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Thursday, September 07, 2006

Lay Case: It's Not Over

Copyright 2006 Houston Chronicle

Prosecutors want Congress to quickly pass a law that would prevent Ken Lay's conviction from being wiped out because of his death.

The U.S. Department of Justice filed a draft of a proposed law Wednesday in district court that would essentially prevent judges from vacating criminal convictions if a defendant dies before going through the entire appeals process.

Under current precedent, when a defendant dies, the conviction against him, even the indictment, can be thrown out. Lay's defense team has already filed a motion for such a move, citing a U.S. 5th Circuit Court of Appeals case involving a Texas man who was convicted but died before his appeals were exhausted.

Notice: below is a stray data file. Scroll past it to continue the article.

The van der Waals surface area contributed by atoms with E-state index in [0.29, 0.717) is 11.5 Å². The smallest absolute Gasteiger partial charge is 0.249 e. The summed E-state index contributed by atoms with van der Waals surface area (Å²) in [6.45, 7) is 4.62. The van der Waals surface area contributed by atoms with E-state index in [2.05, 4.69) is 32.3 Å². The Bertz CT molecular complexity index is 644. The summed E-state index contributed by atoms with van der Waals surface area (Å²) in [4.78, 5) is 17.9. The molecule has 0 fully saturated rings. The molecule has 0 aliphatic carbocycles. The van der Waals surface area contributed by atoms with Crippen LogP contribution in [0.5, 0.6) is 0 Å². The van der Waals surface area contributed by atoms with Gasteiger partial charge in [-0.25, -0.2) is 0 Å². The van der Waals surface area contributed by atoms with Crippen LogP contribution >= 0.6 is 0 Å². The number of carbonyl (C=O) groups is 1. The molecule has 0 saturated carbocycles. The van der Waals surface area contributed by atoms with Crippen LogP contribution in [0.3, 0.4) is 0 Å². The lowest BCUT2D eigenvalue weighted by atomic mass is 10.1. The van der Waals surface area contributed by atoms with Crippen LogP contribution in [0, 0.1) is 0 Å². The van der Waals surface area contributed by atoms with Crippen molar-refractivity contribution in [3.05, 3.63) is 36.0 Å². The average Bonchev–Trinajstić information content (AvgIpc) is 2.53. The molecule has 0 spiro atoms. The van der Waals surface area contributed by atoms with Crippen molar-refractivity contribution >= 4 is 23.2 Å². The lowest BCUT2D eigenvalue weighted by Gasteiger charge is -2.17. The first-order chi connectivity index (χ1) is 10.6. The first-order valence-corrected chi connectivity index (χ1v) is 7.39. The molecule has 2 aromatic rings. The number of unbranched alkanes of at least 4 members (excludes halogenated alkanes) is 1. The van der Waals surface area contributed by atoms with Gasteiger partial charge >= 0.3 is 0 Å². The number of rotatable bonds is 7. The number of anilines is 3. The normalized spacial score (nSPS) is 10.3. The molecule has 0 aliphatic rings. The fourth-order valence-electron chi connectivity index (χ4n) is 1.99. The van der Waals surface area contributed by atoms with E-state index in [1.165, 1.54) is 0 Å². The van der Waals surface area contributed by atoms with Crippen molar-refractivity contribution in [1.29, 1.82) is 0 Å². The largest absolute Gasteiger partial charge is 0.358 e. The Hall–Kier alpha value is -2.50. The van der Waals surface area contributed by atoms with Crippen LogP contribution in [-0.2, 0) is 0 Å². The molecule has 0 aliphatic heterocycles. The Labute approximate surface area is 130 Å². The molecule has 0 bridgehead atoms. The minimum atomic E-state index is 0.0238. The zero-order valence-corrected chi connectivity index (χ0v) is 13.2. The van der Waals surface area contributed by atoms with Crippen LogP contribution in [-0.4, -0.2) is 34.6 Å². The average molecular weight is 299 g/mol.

But the government wants U.S. District Judge Sim Lake to delay ruling on the motion until after Oct. 23, the previously scheduled sentencing date for the late Enron chairman and his co-defendant and former CEO, Jeff Skilling, so Congress can consider the proposed law.

In the filing, the prosecutors argued that vacating the case is unfair to crime victims.

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